Key Challenges in HE -- and what we can do about them


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Keynote presentation given to HE Academy Scotland Debate, June 2009, Glasgow Caledonian University.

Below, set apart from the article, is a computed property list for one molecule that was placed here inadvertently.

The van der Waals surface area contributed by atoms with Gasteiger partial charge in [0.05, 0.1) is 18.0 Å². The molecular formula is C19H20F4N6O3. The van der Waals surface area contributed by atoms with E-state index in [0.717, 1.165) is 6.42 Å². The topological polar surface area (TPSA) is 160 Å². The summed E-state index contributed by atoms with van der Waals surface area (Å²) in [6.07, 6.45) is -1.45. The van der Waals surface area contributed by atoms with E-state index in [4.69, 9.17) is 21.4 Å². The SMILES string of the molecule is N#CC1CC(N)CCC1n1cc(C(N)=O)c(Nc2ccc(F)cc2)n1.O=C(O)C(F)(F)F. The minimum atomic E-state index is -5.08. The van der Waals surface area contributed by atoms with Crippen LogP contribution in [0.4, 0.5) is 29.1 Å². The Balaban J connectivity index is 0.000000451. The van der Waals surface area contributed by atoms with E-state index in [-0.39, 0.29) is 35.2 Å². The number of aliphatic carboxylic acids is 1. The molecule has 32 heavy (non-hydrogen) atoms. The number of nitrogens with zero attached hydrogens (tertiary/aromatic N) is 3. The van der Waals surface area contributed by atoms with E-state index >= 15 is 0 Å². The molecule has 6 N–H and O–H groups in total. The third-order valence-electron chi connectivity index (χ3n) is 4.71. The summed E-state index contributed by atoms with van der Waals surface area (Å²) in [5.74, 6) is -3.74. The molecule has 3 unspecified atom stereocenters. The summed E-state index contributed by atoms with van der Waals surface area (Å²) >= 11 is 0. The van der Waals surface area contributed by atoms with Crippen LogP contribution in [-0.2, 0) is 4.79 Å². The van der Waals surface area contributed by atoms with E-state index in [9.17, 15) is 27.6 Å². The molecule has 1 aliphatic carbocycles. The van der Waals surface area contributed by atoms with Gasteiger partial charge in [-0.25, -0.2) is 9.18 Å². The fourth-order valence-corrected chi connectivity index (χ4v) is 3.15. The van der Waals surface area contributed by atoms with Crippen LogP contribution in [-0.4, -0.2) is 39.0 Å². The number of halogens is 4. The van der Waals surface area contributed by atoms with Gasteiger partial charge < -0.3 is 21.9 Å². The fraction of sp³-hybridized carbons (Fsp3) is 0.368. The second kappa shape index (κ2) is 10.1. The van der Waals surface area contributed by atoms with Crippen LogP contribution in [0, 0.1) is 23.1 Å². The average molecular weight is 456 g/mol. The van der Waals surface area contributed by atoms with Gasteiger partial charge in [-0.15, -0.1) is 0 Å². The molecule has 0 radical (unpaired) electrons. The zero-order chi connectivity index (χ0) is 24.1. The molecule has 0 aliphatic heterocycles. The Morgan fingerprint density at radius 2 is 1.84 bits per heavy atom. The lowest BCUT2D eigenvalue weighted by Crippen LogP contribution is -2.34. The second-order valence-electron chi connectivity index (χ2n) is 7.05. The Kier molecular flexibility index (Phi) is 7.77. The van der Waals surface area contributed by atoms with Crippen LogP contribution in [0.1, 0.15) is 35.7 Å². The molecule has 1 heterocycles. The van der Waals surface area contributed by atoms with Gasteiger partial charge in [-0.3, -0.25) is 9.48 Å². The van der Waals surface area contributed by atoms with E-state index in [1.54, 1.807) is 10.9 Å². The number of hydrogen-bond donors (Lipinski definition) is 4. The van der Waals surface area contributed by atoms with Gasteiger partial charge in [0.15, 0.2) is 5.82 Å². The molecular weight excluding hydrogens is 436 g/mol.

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  • Transactional learning is active learning, not passive. In that sense, we want students to be involved in activities within legal actions, rather than standing back from the actions and merely learning about them. transactional learning goes beyond learning about legal actions to learning from legal actions we aim to give them experience of legal transactions. Transactional learning involves thinking about transactions. It includes the ability to rise above detail, and "helicopter" above a transaction; or the ability to disengage oneself from potentially damaging views of the group process, and re-construct that view Students are valuable resources for each other. Collaborative learning breaks down the isolation and alienation of what might be regarded as isolated or cellular learning. There is of course a place for individual learning, silent study, and the like. But students can help each other enormously to understand legal concepts and procedures by discussing issues, reviewing actions in a group, giving peer feedback on work undertaken in the group, and so on. And perhaps what is even more important is that they begin to trust each other to carry out work that is important. In other words, students begin to learn how to leverage knowledge amongst themselves, and to trust each other’s developing professionality (learning about know-who, know-why, as well as know-what within the firm). Often, we have found, if there are firms that are not producing good work or keeping to deadlines, it is because they do not know how to work together effectively; and this often arises from a lack of trust. Transactional learning ought to be based on a more holistic approach. Allowing students to experience the whole transaction- and all the different parts- not just the actual procedure but how this may affect the client and how you may have to report this to the client. Transactional learning of necessity draws upon ethical learning and professional standards. There are many examples of how students have had to face ethical situations within the environment – some are ones where we have created a situation with an ethical issue- others have arisen unexpectedly. E.g mandate example ( if time) 7 & 8: Students are taking part in a sophisticated process that involves taking on the role of a professional lawyer within the confines of the virtual town and firm. In order to enhance the learning experience they must be immersed in the role play- and to do that they must be undertaking authentic tasks. Research suggests that when students are involved with online environment similar to the virtual village- that these authentic settings have the capability to motivate and encourage learner participation by facilitating students ‘willing suspension of disbelief’. This allows them to become immersed in the setting.